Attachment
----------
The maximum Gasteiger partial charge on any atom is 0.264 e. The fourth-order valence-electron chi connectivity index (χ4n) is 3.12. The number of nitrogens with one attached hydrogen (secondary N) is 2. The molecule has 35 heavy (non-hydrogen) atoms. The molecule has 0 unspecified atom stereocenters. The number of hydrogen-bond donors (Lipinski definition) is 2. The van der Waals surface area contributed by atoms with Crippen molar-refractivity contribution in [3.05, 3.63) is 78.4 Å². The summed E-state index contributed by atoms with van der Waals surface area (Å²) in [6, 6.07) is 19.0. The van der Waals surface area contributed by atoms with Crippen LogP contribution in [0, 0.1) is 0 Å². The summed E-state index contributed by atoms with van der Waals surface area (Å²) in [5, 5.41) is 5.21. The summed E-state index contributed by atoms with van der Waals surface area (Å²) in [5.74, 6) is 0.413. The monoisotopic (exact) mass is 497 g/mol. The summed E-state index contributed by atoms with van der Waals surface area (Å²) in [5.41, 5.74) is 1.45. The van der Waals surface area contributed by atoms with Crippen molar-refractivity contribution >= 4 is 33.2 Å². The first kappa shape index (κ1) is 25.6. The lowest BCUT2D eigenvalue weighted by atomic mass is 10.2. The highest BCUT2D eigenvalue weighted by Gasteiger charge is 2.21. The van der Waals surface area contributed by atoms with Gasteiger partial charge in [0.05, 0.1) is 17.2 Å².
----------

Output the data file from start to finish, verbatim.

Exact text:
The maximum Gasteiger partial charge on any atom is 0.264 e. The fourth-order valence-electron chi connectivity index (χ4n) is 3.12. The number of nitrogens with one attached hydrogen (secondary N) is 2. The molecule has 35 heavy (non-hydrogen) atoms. The molecule has 0 unspecified atom stereocenters. The number of hydrogen-bond donors (Lipinski definition) is 2. The van der Waals surface area contributed by atoms with Crippen molar-refractivity contribution in [3.05, 3.63) is 78.4 Å². The summed E-state index contributed by atoms with van der Waals surface area (Å²) in [6, 6.07) is 19.0. The van der Waals surface area contributed by atoms with Crippen LogP contribution in [0, 0.1) is 0 Å². The summed E-state index contributed by atoms with van der Waals surface area (Å²) in [5, 5.41) is 5.21. The summed E-state index contributed by atoms with van der Waals surface area (Å²) in [5.74, 6) is 0.413. The monoisotopic (exact) mass is 497 g/mol. The summed E-state index contributed by atoms with van der Waals surface area (Å²) in [5.41, 5.74) is 1.45. The van der Waals surface area contributed by atoms with Crippen molar-refractivity contribution >= 4 is 33.2 Å². The first kappa shape index (κ1) is 25.6. The lowest BCUT2D eigenvalue weighted by atomic mass is 10.2. The highest BCUT2D eigenvalue weighted by Gasteiger charge is 2.21. The van der Waals surface area contributed by atoms with Gasteiger partial charge in [0.05, 0.1) is 17.2 Å².